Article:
Nov 22, 2011, 12:27 PM
In a recent interview with The Point, Hamat Bah advised ASPA to immediately increase the price of groundnuts in order to be competitive with other buyers, who are either in or outside the country.
“If we don’t act now we will live to regret this in 2013; it will be a disaster, and I hope they can listen and I hope they will intervene, and I hope something will be done as quickly as possible, because we are losing,” he added.
The price announced by ASPA was D10, 200 per tone, and while others are buying at about D15, 000 per tone, and “you cannot compare that, so ASPA needs to come up with something that would encourage the farmers to sell to them”, Bah challenged.
“The government is expecting 94, 000 metric tonnes of groundnuts this year and an increase of 12% to that of last year, according to government papers, and 94, 000 metric tonnes can make a huge difference in our foreign exchange revenue, if we are able to get all those groundnuts; but in a situation where we fail to meet this, then our foreign currency reserves will be in problem, because we would not have enough foreign currency reserves to strengthen our dalasi,” he further argued.
“The price must be attractive to be able to compel farmers sell their nuts to them. If they fail to do so, I am even wandering whether they will even get 20, 000 metric tonnes of groundnuts not to talk about 94, 000 metric tonnes of ground nuts,” he added.
“I saw the press release of ASPA in the newspapers on Monday 17th December 2012 warning unlicensed buyers not to buy because they have no right to buy. That is not the solution to the problem; I don’t think they (ASPA) are approaching the problem the way they are supposed to. The problem is about competition, market forces, and prices,” he noted.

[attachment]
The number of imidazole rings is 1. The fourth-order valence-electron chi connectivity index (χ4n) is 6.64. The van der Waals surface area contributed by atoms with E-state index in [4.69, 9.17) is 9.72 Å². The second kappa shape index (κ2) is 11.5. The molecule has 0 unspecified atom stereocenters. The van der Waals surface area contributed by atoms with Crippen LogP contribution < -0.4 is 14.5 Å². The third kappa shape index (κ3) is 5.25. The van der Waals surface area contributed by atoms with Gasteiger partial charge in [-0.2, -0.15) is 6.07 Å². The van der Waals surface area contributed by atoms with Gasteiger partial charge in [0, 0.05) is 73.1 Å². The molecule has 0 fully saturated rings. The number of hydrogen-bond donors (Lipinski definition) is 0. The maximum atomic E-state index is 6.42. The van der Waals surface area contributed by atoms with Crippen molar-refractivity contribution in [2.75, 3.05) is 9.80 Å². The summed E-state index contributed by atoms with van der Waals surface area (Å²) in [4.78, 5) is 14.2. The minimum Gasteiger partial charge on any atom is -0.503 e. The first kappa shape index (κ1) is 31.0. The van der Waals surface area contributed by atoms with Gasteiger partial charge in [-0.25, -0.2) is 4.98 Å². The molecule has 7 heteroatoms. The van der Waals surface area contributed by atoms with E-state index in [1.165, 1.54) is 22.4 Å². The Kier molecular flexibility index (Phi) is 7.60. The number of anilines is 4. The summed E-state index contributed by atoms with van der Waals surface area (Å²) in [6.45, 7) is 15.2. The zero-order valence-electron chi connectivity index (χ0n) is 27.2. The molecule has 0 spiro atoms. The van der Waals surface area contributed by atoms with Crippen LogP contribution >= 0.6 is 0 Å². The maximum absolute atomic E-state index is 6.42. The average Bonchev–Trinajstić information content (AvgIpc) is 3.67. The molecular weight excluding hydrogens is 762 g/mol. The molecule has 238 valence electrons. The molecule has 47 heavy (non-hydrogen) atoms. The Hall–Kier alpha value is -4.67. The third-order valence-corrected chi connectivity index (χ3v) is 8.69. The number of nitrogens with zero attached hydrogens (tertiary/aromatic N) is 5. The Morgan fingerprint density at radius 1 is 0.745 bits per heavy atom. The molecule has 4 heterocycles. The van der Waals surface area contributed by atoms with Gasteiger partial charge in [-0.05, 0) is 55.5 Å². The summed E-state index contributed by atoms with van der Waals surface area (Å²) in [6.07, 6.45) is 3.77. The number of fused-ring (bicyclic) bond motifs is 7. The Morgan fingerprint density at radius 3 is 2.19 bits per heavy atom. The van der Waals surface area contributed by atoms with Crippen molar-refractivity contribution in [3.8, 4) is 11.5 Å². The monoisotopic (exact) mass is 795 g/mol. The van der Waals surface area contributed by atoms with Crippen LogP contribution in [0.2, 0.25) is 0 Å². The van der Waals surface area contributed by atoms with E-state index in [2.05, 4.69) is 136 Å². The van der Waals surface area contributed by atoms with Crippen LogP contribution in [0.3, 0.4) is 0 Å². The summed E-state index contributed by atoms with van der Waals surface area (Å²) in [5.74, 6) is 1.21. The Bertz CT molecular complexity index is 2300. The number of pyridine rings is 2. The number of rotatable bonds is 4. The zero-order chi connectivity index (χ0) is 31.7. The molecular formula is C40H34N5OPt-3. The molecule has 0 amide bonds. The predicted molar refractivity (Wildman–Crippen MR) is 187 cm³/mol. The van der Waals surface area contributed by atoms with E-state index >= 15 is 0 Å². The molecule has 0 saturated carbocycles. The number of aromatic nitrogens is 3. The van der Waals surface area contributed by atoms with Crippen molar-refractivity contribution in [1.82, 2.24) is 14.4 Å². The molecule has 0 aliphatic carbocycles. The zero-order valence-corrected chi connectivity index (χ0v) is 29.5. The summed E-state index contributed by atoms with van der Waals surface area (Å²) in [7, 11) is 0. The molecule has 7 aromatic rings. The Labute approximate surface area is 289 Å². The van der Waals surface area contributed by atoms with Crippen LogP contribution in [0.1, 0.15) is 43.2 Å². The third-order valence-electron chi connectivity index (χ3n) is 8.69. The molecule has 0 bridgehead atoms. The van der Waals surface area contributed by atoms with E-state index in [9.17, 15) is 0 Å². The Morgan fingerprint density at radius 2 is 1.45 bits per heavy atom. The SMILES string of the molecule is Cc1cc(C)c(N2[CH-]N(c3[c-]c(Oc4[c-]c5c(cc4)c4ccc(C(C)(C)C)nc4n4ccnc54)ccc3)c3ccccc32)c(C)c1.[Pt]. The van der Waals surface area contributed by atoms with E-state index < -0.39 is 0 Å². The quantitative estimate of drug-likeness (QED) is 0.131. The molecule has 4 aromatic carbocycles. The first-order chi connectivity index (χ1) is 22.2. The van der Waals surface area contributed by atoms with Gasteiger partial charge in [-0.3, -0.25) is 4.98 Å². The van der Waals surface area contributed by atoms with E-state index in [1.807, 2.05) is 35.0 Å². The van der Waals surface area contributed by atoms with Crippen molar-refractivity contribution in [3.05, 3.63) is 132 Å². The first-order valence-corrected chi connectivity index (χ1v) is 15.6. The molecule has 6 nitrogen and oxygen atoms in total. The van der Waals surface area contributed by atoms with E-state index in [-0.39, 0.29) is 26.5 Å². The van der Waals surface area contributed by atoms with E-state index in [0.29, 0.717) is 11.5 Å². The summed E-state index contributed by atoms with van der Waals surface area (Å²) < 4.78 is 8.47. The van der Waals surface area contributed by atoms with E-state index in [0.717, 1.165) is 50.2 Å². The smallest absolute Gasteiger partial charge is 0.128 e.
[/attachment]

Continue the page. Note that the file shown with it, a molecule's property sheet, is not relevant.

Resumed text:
According to Hamat Bah, some people are offering a better price for farmers’ nuts, and he has no doubt that the owners of the product will sell their product to the better price offered.
“There is more demand for groundnuts and less supply, and practically the prices will go up; it is simple economics,” Bah continued.
“ASPA cannot fold their hands, and think that they can resolve the problem by issuing a press release. That is not the solution, and the government should intervene as quickly as possible,” he went on.
“This is because farmers are not obliged to sell to ASPA. In previous years, when cooperative unions were in their best form, during the rainy season the unions used to loan the farmers money, fertilizer, farming implements and seed nut. Then at that time, they (farmers) were obliged to sell to cooperative unions; but it is a different now.
“This is because farmers buy their fertilizer at very expensive prices, and get everything by themselves. So it is not an obligation anymore. Instead, it is a question of offering the farmers a better price, and they sell to you.”
Bah said that most of the farmers are selling their products in foreign currency, for instance, CFA “and that the CFA has appreciated right now, and with this Touba Mbackeh Magal coming, you don’t expect the CFA to go down, because there will be an extreme demand for the CFA for the next few weeks, and this is the period where they (ASPA) should capture most of the nuts,” according to Bah.
Bahfurther argued that if they do not act now to increase the purchase price for groundnuts to compete with other buyers, then it will be very likely that the 94, 000 metric tonnes of ground nuts target will be meet.
“As far as I’m concerned, from the investigation conducted and the information I received all over the country, it seems that there is virtually no groundnut-buying from the registered ASPA license holders,” he announced.
According to Hamat Bah, “in almost all the seccos actually there is no buying; and if they are buying, they are buying very little, and some of the seccos did not buy a single nut since the start of the trade season, on 3rd December 2012”.
“This is a serious situation, and something needs to be done immediately,” he declared.